Learn how to Grow and Use Palm and Cycad Plants
- A correspondence course for the enthusiast or commercial grower.
- Study anytime, at your own pace, from anywhere
Palms are a very important group of plants, primarily throughout the tropics, but also extending into cooler areas.
There are some palms which will even grow very well in temperate climates. There are palms growing successfully in cooler places throughout the world, including Tasmania, England, Canada and Cape Cod in the USA. Many palms however are not particularly hardy to the cold, and will be injured by temperatures approaching freezing point. In temperate climates, palms are also often grown as indoor plants.
There are 8 lessons in this course:
Selecting Suitable Palms and Cycads
Pests and Diseases of Palms and Cycads
Using Palms and Cycads
Commercial Applications For Palms & Cycads
Distinguish between the characteristics of different types of palms and cycads.
Determine general cultural practices, including propagation, for growing palms and cycads.
Choose palms and cycads to suit different climatic situations.
Determine treatments for palms and cycads suffering various health problems.
Specify appropriate landscape applications for palms and cycads.
Explain different commercial applications for palms and cycads.
Palms May be Grown Wider than you think
Palms and cycads look similar, but they are in fact very different. Cycads are a much more primitive plant which does not produce flowers, and is more closely related to a pine tree than a palm.
Palms are a very important group of plants, primarily throughout the tropics, but also extending into cooler areas. There are some palms which will even grow very well in temperate climates. There are palms growing successfully in cooler places throughout the world, including Tasmania, England, Canada and Cape Cod in the USA. Many palms however are not particularly hardy to the cold, and will be injured by temperatures approaching freezing point. In temperate climates, palms are also often grown as indoor plants.
One of the hardiest palms is the Needle Palm (Rhapidophyllum hystrix). Once established, it is reported hardy to temperatures as low as minus 5 degrees Fahrenheit. It does still like the heat of summer though.
Some other particularly hardy palms are:
- Nannorrhops ritchiana - survives zero degrees F when established
- Phoenix canariensis - mature specimens grow well in Sydney, Melbourne and parts of Tasmania.
- Sabal minor - survives zero degrees F when established
- Sabal palmetto (cabbage palm) - survives to 5 degrees F (maybe lower) when established
- Trachycarpus fortunei (windmill palm) - are grown successfully in northern British Colombia (Canada)
- Trachycarpus - several other species will survive low temperatures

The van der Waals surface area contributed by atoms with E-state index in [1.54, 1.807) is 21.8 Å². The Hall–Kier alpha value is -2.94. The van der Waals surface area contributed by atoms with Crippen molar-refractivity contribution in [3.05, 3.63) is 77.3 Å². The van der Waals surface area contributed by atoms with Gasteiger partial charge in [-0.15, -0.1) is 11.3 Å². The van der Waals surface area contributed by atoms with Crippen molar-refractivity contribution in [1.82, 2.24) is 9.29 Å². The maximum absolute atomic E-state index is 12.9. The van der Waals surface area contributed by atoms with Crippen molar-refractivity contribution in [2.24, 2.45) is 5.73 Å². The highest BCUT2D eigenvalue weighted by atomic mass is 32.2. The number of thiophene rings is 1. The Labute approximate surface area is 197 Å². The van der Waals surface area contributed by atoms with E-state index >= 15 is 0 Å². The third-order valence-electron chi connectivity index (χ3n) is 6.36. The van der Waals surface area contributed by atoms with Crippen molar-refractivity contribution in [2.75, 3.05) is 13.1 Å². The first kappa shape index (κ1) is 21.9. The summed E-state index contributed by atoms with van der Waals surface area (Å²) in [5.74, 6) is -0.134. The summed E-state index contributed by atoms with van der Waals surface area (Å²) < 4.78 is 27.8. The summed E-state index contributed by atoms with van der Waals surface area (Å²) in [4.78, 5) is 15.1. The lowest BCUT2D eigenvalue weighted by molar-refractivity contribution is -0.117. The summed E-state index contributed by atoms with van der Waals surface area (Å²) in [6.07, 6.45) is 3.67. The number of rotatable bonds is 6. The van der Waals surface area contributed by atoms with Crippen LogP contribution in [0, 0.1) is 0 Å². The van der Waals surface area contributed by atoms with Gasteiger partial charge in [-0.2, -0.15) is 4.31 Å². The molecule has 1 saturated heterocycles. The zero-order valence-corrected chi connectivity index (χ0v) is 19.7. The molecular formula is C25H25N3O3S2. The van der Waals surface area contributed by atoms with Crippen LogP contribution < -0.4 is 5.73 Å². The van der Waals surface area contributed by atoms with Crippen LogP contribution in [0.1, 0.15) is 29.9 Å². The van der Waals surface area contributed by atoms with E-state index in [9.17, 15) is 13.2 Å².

- Washingtonia filifera - there are mature specimens growing well in southern Victoria (Australia), where temperatures can drop below freezing.
What are Palms?
Two different names can be used Palmae (the older classification) or Arecaceae (the newer classification); the palm family is known by either or both of these; though many experts may insist only one is accurate, you should be aware of both as synonymous words.
The family has 210 genera and 2,780 species (Ref. Hortus)
Members of the Arecaceae (Palmae) family are ancient plants that date back to the Cretaceous period (85 million years ago). Most palms grow in rainforests (around 2/3rd of all species) as forest canopy plants, as intermediate plants living below the canopy and some live on the forest floor. Some very hardy species live in dry open Savannah grasslands (with permanent underground water) others live in mountain regions of the Himalayas and Afghanistan where they are covered with snow each winter.
Arecaceae plants are woody, perennial, monocotyledons, with either solitary trunks or a clumping growth habit. They mostly grow with erect, single trunks but some species are prostrate (growing along the ground for example Elaeis oleifera, Serenoa repens). Some have a leaning or creeping habit such as Chelyocarpus repens. Others such as Elaeis oleifera creep at the base becoming erect at the top. Some such as Serenoa repens are clumping but also usually prostrate; some are without trunks eg. Raphia regalis. Variations in trunk habit also occur within a genus or even a species.
They are all easily identified - the leaves appear in a distinctive crown of palmately or pinnately compound leaves with caryota being binnate. Leaves may be dense or few; large and long or short depending on the species. They have adventitious roots at the base. Much confusion occurs amongst amateurs identifying between cycads and palms.
Flowers are either unisexual or bisexual (produced on the same or separate plants). The flowers are usually individually small, but are often extremely showy en-masse. Sepals and petals usually occur with 3 in each whorl, but sometimes 2 and sometimes more than 3. Stamens are often 6, sometimes 3 but can be up to over 200 in a flower.
What are Cycads?
Cycads look like palms, but are in fact more primitive plants; that do not have flowers. Cycads in fact are more closely related to conifers, and produce seed in a cone, like a conifer.
Who Should Study This Course?
- Plant Enthusiasts
- Interior plantscapers, or anyone working in supply and maintenance of indoor plants